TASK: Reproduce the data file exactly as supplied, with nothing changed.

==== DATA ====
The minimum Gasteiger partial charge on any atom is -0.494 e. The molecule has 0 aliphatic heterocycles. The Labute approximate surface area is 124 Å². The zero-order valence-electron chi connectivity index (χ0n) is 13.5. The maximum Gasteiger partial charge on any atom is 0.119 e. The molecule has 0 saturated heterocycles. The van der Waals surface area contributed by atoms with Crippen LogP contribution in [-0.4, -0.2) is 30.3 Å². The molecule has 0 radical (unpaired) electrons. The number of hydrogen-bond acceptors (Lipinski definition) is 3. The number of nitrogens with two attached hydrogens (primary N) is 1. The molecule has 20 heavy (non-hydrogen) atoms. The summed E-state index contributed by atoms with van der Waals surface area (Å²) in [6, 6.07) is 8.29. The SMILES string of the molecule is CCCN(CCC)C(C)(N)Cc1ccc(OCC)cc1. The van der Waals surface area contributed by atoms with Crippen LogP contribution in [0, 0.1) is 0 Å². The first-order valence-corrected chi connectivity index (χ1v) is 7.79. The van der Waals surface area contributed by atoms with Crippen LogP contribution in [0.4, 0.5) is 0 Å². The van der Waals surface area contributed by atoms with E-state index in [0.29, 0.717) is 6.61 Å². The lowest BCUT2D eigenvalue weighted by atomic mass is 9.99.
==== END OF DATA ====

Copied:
The minimum Gasteiger partial charge on any atom is -0.494 e. The molecule has 0 aliphatic heterocycles. The Labute approximate surface area is 124 Å². The zero-order valence-electron chi connectivity index (χ0n) is 13.5. The maximum Gasteiger partial charge on any atom is 0.119 e. The molecule has 0 saturated heterocycles. The van der Waals surface area contributed by atoms with Crippen LogP contribution in [-0.4, -0.2) is 30.3 Å². The molecule has 0 radical (unpaired) electrons. The number of hydrogen-bond acceptors (Lipinski definition) is 3. The number of nitrogens with two attached hydrogens (primary N) is 1. The molecule has 20 heavy (non-hydrogen) atoms. The summed E-state index contributed by atoms with van der Waals surface area (Å²) in [6, 6.07) is 8.29. The SMILES string of the molecule is CCCN(CCC)C(C)(N)Cc1ccc(OCC)cc1. The van der Waals surface area contributed by atoms with Crippen LogP contribution in [0, 0.1) is 0 Å². The first-order valence-corrected chi connectivity index (χ1v) is 7.79. The van der Waals surface area contributed by atoms with Crippen LogP contribution in [0.4, 0.5) is 0 Å². The van der Waals surface area contributed by atoms with E-state index in [0.29, 0.717) is 6.61 Å². The lowest BCUT2D eigenvalue weighted by atomic mass is 9.99.